Medical professionals rallied at the Statehouse Monday and got what they wanted—language removed from a bill that would have put off-site hospital locations in jeopardy.
House Bill 1004, authored by Rep. Ben Smaltz, R-Auburn, included language that would have cut reimbursement to hospitals for services and procedures that are provided in hospital outpatient departments and at off-site locations.
An amendment to HB 1004 passed in the Senate Monday by a voice vote strips the language from the bill and requires hospitals to report where medical procedures are performed whether they are in hospitals or at off-site locations.
Sen. Vaneta Becker, R-Evansville, said the bill’s original language would have put those receiving care from off-site location, like a friend of hers, in danger of no longer receiving the care they need.
Her friend, she said, was diagnosed with bone cancer and receives cancer treatment from an off-site location. She said off-site locations provide amazing care, like programs through Riley at the hospital in Evansville her friend goes to.
“I think this brings us back to common sense, so that everybody knows exactly, at least now we’ve heard from the other side, so that we know how it effects our constituents,” she said on the floor of the Senate.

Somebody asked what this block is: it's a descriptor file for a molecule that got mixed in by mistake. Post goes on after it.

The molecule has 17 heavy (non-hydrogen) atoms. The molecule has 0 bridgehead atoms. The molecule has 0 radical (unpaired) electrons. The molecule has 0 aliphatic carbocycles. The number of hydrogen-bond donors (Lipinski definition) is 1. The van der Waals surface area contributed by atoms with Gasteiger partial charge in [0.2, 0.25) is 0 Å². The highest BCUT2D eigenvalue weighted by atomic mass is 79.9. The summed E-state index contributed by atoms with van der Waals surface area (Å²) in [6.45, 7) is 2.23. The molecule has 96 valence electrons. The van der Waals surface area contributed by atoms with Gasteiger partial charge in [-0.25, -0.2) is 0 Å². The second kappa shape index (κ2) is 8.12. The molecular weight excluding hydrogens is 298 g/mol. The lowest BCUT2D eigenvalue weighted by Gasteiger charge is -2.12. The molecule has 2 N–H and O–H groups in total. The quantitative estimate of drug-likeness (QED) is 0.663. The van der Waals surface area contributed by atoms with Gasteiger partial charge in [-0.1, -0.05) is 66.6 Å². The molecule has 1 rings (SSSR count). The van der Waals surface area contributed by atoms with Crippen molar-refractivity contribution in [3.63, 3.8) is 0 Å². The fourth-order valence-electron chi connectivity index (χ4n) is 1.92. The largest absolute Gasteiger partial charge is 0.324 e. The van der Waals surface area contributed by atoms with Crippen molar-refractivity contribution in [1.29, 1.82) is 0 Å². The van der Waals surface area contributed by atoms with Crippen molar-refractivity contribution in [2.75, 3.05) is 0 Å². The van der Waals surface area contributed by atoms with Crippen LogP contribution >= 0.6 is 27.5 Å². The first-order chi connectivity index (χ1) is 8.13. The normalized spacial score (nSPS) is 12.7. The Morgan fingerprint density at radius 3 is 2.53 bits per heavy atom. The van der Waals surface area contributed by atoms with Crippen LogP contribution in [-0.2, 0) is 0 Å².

Denise Dillard, chief of advocacy for Method Hospitals in Gary, said at a press conference before the Senate went into session that the original language would have put outpatient and off-site locations in danger of closing.
“It isn’t just about the bricks and mortar, it is truly about the patients we serve and access,” she said, “making sure that they have a safe, high quality place to go, that is close to their home, not convenient to our structure.”
Tabor said off-site locations sometimes were built to house technology and equipment older hospitals didn’t have room for.
“In other cases, it was a deliberate strategy to go into an underserved area and create a hospital-based campus because it needed an economic model to be able to provide that care in these underserved areas,” he said.
Author of the amendment, Sen. Ed Charbonneau, R-Valparaiso, said issues regarding health care are too important to be solved in one session.
“This is the first step in a very long process,” he said. “You have to take the long-term look at this as we move forward.”
Victoria Ratliff is a reporter for TheStatehouseFile.com, a news website powered by Franklin College journalists.